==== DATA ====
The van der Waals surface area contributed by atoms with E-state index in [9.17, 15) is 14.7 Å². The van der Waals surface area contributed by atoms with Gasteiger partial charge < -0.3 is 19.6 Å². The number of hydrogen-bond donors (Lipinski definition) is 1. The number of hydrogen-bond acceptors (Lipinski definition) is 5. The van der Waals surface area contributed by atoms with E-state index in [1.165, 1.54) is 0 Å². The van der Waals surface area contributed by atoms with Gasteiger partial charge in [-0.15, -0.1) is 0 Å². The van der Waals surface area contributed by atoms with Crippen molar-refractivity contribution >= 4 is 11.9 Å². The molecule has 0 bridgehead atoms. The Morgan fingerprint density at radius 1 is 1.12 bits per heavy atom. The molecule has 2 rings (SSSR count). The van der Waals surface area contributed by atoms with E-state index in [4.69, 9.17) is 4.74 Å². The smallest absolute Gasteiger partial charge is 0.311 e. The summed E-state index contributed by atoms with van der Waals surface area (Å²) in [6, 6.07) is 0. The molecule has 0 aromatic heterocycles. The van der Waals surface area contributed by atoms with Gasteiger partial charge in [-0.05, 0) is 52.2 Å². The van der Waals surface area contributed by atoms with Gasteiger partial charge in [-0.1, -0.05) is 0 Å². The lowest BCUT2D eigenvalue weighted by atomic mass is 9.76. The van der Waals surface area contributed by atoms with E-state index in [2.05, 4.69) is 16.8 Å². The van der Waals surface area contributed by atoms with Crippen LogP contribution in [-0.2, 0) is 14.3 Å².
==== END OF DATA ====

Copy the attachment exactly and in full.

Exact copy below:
The van der Waals surface area contributed by atoms with E-state index in [9.17, 15) is 14.7 Å². The van der Waals surface area contributed by atoms with Gasteiger partial charge < -0.3 is 19.6 Å². The number of hydrogen-bond donors (Lipinski definition) is 1. The number of hydrogen-bond acceptors (Lipinski definition) is 5. The van der Waals surface area contributed by atoms with E-state index in [1.165, 1.54) is 0 Å². The van der Waals surface area contributed by atoms with Gasteiger partial charge in [-0.15, -0.1) is 0 Å². The van der Waals surface area contributed by atoms with Crippen molar-refractivity contribution >= 4 is 11.9 Å². The molecule has 0 bridgehead atoms. The Morgan fingerprint density at radius 1 is 1.12 bits per heavy atom. The molecule has 2 rings (SSSR count). The van der Waals surface area contributed by atoms with E-state index in [4.69, 9.17) is 4.74 Å². The smallest absolute Gasteiger partial charge is 0.311 e. The summed E-state index contributed by atoms with van der Waals surface area (Å²) in [6, 6.07) is 0. The molecule has 0 aromatic heterocycles. The van der Waals surface area contributed by atoms with Gasteiger partial charge in [-0.05, 0) is 52.2 Å². The van der Waals surface area contributed by atoms with Gasteiger partial charge in [-0.1, -0.05) is 0 Å². The lowest BCUT2D eigenvalue weighted by atomic mass is 9.76. The van der Waals surface area contributed by atoms with E-state index in [2.05, 4.69) is 16.8 Å². The van der Waals surface area contributed by atoms with Crippen LogP contribution in [-0.2, 0) is 14.3 Å².